T. Tanimori, H. Kubo, J. D. Parker, T. Mizumoto, Y. Mizumura, T. Sawano, K. Nakamura, Y. Matsuoka, S. Komura, S. Nakamura, T. Kishimoto, M. Oda, T. Takemura, S. Miyamoto, K. Miuchi, S. Kurosawa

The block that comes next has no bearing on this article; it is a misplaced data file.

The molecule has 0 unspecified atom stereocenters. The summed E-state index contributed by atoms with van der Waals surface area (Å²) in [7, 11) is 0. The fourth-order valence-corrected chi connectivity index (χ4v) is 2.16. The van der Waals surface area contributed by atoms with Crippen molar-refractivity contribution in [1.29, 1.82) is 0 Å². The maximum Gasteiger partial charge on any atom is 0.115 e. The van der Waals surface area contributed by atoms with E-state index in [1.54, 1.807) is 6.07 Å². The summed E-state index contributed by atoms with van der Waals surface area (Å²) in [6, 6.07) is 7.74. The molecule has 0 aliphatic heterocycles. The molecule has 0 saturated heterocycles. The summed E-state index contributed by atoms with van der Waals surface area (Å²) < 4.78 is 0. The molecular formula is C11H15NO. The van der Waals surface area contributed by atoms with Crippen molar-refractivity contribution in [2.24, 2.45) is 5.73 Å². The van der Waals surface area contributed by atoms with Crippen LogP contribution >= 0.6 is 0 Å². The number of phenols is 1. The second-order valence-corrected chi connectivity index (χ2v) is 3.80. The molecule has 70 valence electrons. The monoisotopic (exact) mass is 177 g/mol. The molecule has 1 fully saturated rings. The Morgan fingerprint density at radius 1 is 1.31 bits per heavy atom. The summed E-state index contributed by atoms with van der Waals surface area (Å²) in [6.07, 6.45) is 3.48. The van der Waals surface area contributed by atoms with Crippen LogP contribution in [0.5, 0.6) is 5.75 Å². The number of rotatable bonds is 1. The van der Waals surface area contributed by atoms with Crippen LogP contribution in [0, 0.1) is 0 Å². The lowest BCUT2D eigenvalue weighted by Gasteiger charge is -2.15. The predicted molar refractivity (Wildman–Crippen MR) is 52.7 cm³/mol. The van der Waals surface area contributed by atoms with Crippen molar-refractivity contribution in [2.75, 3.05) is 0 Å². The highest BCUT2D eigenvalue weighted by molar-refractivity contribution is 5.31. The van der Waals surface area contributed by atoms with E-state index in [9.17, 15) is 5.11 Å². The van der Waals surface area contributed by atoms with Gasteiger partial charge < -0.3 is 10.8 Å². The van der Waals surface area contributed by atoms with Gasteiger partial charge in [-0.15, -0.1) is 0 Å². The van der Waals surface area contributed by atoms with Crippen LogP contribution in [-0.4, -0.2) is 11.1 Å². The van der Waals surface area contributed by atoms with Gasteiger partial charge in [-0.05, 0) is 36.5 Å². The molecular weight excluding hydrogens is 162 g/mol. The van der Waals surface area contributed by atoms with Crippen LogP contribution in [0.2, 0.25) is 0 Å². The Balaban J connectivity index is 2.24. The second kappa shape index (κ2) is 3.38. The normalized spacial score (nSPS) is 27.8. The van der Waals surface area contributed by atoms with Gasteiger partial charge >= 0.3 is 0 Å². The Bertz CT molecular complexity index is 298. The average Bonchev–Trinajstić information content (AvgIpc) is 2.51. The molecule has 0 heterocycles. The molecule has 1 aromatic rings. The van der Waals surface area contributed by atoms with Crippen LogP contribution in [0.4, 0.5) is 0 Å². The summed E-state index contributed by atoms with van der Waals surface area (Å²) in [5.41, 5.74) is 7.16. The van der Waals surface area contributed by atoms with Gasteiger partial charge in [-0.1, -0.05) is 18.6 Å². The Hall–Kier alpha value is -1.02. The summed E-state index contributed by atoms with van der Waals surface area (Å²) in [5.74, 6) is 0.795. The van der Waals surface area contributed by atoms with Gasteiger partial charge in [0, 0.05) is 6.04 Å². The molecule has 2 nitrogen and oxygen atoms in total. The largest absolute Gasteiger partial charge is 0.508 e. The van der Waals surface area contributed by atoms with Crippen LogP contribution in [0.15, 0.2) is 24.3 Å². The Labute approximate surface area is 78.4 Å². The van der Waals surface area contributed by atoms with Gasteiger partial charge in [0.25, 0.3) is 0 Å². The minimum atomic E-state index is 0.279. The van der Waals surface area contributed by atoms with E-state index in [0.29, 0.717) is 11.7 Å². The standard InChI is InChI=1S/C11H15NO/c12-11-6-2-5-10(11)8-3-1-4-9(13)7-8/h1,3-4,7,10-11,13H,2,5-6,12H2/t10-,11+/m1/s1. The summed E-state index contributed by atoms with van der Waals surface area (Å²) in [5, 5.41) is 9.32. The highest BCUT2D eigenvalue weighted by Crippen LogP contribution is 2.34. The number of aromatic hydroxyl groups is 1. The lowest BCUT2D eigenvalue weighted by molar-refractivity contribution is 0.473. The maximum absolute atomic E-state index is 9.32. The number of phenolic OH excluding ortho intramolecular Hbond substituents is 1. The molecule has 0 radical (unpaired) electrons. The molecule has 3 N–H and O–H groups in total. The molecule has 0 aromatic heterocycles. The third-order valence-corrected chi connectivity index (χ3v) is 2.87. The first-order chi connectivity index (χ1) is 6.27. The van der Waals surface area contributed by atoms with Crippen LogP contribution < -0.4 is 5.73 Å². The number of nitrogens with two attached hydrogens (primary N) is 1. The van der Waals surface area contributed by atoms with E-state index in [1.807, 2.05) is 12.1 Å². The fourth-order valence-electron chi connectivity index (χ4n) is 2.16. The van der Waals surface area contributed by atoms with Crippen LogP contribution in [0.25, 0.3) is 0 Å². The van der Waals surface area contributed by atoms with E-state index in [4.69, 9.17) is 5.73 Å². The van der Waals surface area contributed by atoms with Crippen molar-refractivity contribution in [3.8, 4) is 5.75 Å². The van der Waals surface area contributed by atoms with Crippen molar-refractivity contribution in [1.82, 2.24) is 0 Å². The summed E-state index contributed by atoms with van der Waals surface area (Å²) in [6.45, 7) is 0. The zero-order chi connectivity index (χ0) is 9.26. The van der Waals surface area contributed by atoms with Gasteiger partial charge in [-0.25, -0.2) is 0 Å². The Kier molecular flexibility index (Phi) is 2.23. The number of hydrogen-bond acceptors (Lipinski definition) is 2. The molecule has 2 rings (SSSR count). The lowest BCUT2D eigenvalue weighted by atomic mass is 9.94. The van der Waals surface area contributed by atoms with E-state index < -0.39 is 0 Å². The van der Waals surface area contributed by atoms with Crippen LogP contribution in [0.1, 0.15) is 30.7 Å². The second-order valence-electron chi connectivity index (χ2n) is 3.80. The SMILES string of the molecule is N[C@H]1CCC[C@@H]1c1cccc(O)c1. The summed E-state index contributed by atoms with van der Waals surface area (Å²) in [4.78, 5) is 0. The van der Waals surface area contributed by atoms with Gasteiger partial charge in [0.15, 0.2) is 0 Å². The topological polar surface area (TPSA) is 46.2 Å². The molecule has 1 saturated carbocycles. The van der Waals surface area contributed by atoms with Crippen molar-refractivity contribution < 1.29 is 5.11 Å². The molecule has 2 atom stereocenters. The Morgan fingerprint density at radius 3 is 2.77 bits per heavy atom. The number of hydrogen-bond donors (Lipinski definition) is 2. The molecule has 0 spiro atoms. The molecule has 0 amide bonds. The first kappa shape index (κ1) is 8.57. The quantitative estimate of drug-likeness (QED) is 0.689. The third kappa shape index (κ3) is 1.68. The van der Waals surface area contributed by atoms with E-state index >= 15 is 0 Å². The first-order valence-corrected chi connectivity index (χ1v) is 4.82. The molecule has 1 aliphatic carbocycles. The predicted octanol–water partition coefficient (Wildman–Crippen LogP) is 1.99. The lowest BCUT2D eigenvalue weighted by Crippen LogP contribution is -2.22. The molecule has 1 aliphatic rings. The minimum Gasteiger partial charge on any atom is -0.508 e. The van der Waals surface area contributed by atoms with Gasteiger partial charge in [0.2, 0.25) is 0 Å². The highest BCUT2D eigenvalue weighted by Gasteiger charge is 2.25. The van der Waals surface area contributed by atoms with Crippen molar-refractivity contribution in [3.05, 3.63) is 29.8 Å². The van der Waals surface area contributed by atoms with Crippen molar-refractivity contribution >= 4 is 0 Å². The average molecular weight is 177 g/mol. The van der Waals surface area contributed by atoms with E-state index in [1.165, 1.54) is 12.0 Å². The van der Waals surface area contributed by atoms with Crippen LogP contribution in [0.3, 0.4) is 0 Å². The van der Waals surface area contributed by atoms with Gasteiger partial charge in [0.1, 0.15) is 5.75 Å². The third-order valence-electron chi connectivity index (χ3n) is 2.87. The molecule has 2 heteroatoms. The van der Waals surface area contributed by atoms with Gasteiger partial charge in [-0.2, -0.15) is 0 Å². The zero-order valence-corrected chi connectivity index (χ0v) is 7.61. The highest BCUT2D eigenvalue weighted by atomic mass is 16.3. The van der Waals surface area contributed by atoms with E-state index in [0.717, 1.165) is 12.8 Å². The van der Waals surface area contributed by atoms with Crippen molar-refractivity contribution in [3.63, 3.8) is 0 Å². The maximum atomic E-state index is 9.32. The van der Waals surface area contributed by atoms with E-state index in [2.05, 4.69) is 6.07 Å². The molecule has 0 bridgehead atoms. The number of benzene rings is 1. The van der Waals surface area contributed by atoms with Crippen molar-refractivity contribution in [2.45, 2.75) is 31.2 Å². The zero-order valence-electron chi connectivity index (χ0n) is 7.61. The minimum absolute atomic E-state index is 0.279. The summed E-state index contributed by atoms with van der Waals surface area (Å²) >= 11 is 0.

Over ten years from COMPTEL mission, an MeV gamma-ray window does not open, because there is a serious problem which observations are obstructed by a huge background. COMPTEL tried to reject background with time of flight between a scatterer and an absorber, but it was not enough to obtain a designed sensitivity. The unique solution for background suppression is electron-tracking. By the electron-tracking, we can reconstruct Compton-scattering completely. In addition, the electron-tracking provides two independent background-suppression methods: 1) Compton-kinematics test using the angle between scattering direction and recoil direction, and 2) particle identification using the energy deposit rate. Utilizing the advantages of the electron-tracking, we are developing an electron-tracking Compton camera (ETCC) using a gaseous electron tracker. The results of first balloon flight and the experiment in the strong radiation field using a proton beam proved that our ETCC has a powerful background rejetion ability, and it can detect gamma-ray sources with a good signal to noise ratio. If four ETCCs using 50 cm-cubic electron trackers with 3 atm Xe gas loaded on a satellite, the detection sensitivity will reach to 1 mCrab, which is 100 times higher than that of COMPTEL. Moreovre, our ETCC can detect >10 MeV using electron-positron pair tracking with a good angular resolution, so that an ETCC will realize a precise sky survey in multi energy band. In this presentation, we report the performance of the current ETCC and the future plan.